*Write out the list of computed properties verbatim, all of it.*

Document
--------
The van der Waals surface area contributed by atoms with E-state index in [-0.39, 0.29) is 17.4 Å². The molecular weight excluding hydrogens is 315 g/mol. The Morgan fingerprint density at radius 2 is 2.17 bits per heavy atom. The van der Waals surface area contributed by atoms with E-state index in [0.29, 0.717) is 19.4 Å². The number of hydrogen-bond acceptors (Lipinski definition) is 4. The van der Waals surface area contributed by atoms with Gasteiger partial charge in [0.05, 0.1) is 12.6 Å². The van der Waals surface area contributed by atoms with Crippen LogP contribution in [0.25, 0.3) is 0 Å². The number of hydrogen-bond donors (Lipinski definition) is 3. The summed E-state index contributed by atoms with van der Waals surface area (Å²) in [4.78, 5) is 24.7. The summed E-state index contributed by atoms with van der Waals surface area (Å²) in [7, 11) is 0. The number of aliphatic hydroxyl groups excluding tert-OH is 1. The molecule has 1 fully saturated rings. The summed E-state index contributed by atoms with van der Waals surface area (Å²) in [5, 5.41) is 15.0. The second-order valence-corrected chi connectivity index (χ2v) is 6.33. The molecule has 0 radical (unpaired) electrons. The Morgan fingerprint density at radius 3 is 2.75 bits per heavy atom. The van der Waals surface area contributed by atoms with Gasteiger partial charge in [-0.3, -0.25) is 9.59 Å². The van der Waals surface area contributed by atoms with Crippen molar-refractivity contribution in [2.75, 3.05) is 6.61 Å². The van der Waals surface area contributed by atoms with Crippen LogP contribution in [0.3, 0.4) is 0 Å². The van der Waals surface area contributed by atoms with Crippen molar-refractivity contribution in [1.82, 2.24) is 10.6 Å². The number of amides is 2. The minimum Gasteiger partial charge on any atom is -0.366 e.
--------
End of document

The van der Waals surface area contributed by atoms with E-state index in [-0.39, 0.29) is 17.4 Å². The molecular weight excluding hydrogens is 315 g/mol. The Morgan fingerprint density at radius 2 is 2.17 bits per heavy atom. The van der Waals surface area contributed by atoms with E-state index in [0.29, 0.717) is 19.4 Å². The number of hydrogen-bond acceptors (Lipinski definition) is 4. The van der Waals surface area contributed by atoms with Gasteiger partial charge in [0.05, 0.1) is 12.6 Å². The van der Waals surface area contributed by atoms with Crippen LogP contribution in [0.25, 0.3) is 0 Å². The number of hydrogen-bond donors (Lipinski definition) is 3. The summed E-state index contributed by atoms with van der Waals surface area (Å²) in [4.78, 5) is 24.7. The summed E-state index contributed by atoms with van der Waals surface area (Å²) in [7, 11) is 0. The number of aliphatic hydroxyl groups excluding tert-OH is 1. The molecule has 1 fully saturated rings. The summed E-state index contributed by atoms with van der Waals surface area (Å²) in [5, 5.41) is 15.0. The second-order valence-corrected chi connectivity index (χ2v) is 6.33. The molecule has 0 radical (unpaired) electrons. The Morgan fingerprint density at radius 3 is 2.75 bits per heavy atom. The van der Waals surface area contributed by atoms with Gasteiger partial charge in [-0.3, -0.25) is 9.59 Å². The van der Waals surface area contributed by atoms with Crippen molar-refractivity contribution in [2.75, 3.05) is 6.61 Å². The van der Waals surface area contributed by atoms with Crippen LogP contribution in [0.3, 0.4) is 0 Å². The van der Waals surface area contributed by atoms with Crippen molar-refractivity contribution in [1.82, 2.24) is 10.6 Å². The number of amides is 2. The minimum Gasteiger partial charge on any atom is -0.366 e.